INSIDE HIGHER ED: For-Profit Group and Big Chains Part Ways

Career College Central Summary:

  • The for-profit college sector’s primary trade group is being buffeted by some of the same challenges its industry faces.
  • Most large, publicly held for-profit chains have left the Association of Private Sector College and Universities (APSCU) in the last year or so. And officials with the association said they have begun restructuring and refocusing on their career-school roots.
  • “This sector and its association need to be defined by the mission of its schools, not the corporate structure,” said Steve Gunderson, a former Republican congressman from Wisconsin who has led APSCU since 2012. “We are focused on postsecondary career schools and skills.”
  • The association also plans to court nonprofit career institutions, Gunderson said. Five nonprofits are already members, but all of those colleges are former for-profits that converted to nonprofit status, in some cases motivated by a desire to avoid the regulatory scrutiny for-profits have faced under the Obama administration.
  • APSCU’s shift is a reversal from five years ago, when the group changed its name from the Career College Association. That move was an attempt to be more amenable to big for-profit chains, which had moved deeper into the issuing of degrees and were less keen on being called career colleges, said Trace Urdan, a for-profit industry analyst, most recently with Wells Fargo.
  • “That was the whole point of that name change,” Urdan said.
  • The University of Phoenix and its holding company, the Apollo Education Group, never signed up. Neither did Capella University or American Public Education, both of which are generally considered to be high-quality publicly traded for-profits.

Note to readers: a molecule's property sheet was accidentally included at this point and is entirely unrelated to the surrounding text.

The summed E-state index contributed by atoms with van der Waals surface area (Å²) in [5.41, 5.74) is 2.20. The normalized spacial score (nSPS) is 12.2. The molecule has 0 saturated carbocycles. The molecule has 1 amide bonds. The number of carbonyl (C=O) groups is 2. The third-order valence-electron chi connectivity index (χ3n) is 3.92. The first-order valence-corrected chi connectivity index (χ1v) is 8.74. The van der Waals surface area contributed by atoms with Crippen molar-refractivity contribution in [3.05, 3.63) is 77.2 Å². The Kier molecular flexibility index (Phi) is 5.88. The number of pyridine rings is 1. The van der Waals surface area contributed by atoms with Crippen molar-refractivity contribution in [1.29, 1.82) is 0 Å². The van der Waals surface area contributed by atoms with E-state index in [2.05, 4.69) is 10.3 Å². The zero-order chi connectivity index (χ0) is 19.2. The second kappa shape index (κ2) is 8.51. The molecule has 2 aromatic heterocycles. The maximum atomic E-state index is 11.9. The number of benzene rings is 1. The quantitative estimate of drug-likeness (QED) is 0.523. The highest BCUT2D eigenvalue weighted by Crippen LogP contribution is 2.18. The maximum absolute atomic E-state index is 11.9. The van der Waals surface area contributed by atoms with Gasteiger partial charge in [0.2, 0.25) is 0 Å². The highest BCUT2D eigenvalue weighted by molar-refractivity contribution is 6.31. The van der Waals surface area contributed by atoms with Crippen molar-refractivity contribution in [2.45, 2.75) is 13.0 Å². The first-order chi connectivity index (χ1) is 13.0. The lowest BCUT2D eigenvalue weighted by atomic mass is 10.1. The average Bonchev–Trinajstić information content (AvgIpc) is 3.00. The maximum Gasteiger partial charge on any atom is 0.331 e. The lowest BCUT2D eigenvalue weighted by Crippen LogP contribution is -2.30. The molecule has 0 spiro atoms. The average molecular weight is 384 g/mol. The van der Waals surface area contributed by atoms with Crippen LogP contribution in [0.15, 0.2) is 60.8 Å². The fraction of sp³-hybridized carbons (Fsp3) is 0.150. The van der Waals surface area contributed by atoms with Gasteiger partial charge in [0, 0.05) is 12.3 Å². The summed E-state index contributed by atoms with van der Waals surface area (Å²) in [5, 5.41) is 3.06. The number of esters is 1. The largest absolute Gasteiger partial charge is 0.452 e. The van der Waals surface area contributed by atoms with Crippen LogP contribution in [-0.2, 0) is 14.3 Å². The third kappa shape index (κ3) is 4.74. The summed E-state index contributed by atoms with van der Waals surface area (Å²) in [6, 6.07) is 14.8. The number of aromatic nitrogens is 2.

• In recent weeks the DeVry Education Group and Kaplan have dropped their membership with APSCU, the association said. Spokespeople for the two companies declined to comment on the move.
  • Those departures follow previous exits by Corinthian Colleges, Education Management Corporation (EDMC) and ITT Tech.
  • Corinthian went belly-up last year amid serious financial woes and a long list of legal and regulatory problems, most of which revolve around bogus job-placement claims and deceptive marketing. ITT and two of its executives are facing fraud charges the U.S. Securities and Exchange Commission filed in court earlier this year. The company also has fiscal challenges, as does EDMC.
  • Most of the large for-profits have closed campuses and laid off staff or eliminated positions. Some have fewer public relations and government relations officials working for them.
  • Career Education Corp. and Bridgepoint Education appear to be the last major for-profit chains that remain on the membership rolls at APSCU. The group represents more than 800 schools, many of them small career colleges.

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